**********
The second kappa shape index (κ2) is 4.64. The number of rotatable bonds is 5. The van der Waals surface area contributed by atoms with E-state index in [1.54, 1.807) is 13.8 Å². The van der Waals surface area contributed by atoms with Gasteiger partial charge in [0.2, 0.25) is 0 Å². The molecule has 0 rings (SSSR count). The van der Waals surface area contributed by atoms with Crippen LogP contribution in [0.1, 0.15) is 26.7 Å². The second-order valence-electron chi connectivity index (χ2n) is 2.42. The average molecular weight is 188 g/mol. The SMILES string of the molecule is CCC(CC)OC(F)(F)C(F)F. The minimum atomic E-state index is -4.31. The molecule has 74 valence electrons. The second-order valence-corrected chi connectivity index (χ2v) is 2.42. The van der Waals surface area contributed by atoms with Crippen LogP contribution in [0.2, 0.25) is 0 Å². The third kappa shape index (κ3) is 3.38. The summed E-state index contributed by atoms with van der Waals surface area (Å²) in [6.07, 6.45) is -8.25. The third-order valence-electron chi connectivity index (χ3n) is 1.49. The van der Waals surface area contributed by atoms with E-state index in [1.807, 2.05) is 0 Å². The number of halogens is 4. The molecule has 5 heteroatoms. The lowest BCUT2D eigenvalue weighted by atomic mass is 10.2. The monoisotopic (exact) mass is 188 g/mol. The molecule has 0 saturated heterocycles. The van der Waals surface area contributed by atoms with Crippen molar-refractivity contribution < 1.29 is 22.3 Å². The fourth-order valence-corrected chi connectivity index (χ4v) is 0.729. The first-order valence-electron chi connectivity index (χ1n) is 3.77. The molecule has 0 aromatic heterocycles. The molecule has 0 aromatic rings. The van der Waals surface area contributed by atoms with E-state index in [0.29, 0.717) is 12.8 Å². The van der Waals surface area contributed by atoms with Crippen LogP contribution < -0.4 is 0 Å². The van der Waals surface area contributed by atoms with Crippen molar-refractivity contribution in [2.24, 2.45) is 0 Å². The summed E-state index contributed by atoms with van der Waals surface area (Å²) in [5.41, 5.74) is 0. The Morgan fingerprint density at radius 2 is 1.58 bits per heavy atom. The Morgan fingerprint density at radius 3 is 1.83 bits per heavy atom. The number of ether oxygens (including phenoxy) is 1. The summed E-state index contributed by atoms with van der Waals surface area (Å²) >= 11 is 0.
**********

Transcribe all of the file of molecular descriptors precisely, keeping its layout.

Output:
The second kappa shape index (κ2) is 4.64. The number of rotatable bonds is 5. The van der Waals surface area contributed by atoms with E-state index in [1.54, 1.807) is 13.8 Å². The van der Waals surface area contributed by atoms with Gasteiger partial charge in [0.2, 0.25) is 0 Å². The molecule has 0 rings (SSSR count). The van der Waals surface area contributed by atoms with Crippen LogP contribution in [0.1, 0.15) is 26.7 Å². The second-order valence-electron chi connectivity index (χ2n) is 2.42. The average molecular weight is 188 g/mol. The SMILES string of the molecule is CCC(CC)OC(F)(F)C(F)F. The minimum atomic E-state index is -4.31. The molecule has 74 valence electrons. The second-order valence-corrected chi connectivity index (χ2v) is 2.42. The van der Waals surface area contributed by atoms with Crippen LogP contribution in [0.2, 0.25) is 0 Å². The third kappa shape index (κ3) is 3.38. The summed E-state index contributed by atoms with van der Waals surface area (Å²) in [6.07, 6.45) is -8.25. The third-order valence-electron chi connectivity index (χ3n) is 1.49. The van der Waals surface area contributed by atoms with E-state index in [1.807, 2.05) is 0 Å². The number of halogens is 4. The molecule has 5 heteroatoms. The lowest BCUT2D eigenvalue weighted by atomic mass is 10.2. The monoisotopic (exact) mass is 188 g/mol. The molecule has 0 saturated heterocycles. The van der Waals surface area contributed by atoms with Crippen molar-refractivity contribution < 1.29 is 22.3 Å². The fourth-order valence-corrected chi connectivity index (χ4v) is 0.729. The first-order valence-electron chi connectivity index (χ1n) is 3.77. The molecule has 0 aromatic heterocycles. The molecule has 0 aromatic rings. The van der Waals surface area contributed by atoms with E-state index in [0.29, 0.717) is 12.8 Å². The van der Waals surface area contributed by atoms with Crippen LogP contribution < -0.4 is 0 Å². The van der Waals surface area contributed by atoms with Crippen molar-refractivity contribution in [2.24, 2.45) is 0 Å². The summed E-state index contributed by atoms with van der Waals surface area (Å²) in [5.41, 5.74) is 0. The Morgan fingerprint density at radius 2 is 1.58 bits per heavy atom. The Morgan fingerprint density at radius 3 is 1.83 bits per heavy atom. The number of ether oxygens (including phenoxy) is 1. The summed E-state index contributed by atoms with van der Waals surface area (Å²) >= 11 is 0.